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Civil War
00000174-b11b-ddc3-a1fc-bfdbb1a20000The Schreiner University Department of History is honoring the sesquicentennial of the American Civil War with a series of short vignettes focusing on events from 1861 through 1865. The Civil War was the most destructive conflict in American history, but it was also one of our most defining moments as a people and as a nation. Let us know what you think about "This Week in the Civil War." E-mail your comments to Dr. John Huddleston at jhuddles@schreiner.edu.Airs: Weekdays at 5:19 a.m., 8:19 a.m., 4:19 p.m. on KTXI and 4:49 a.m., 9:29 p.m. on KSTX.

This Week in the Civil War - 556

Anxious as he was for the Army of the Potomac to return to the field, President Abraham Lincoln, accompanied by General Henry Halleck and Secretary of War Edwin Stanton, in mid-April 1863 took a one day trip to Aquia Creek to confer with General Joseph Hooker on his upcoming campaign.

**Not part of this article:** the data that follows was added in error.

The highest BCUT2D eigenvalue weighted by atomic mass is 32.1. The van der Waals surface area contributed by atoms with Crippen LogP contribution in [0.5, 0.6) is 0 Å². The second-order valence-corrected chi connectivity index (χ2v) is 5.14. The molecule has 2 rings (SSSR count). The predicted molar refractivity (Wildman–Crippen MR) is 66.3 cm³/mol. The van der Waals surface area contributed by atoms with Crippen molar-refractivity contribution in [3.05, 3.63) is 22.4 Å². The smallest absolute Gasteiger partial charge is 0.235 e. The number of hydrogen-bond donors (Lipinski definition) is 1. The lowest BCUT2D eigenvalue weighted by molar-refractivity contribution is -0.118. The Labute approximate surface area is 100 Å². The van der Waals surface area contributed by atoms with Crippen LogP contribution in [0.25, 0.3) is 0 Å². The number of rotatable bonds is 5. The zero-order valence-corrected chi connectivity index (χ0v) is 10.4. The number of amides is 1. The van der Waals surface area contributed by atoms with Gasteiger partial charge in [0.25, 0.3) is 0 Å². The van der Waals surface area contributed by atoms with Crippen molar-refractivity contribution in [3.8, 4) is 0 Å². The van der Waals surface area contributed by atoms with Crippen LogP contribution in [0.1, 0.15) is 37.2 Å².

The trip was carried out in secrecy; spies could not be allowed to warn Robert E. Lee of Hooker’s plans.  A week after Lincoln’s visit, on April 27, the Army of the Potomac began to move, marching from Falmouth up the Rappahannock toward the fords over the river.

Lincoln, who had earlier expressed concerns over the slowness of the Union cavalry to disrupt Confederate communications, wrote Hooker, pleading “How does it look now?”   But it was too early to know.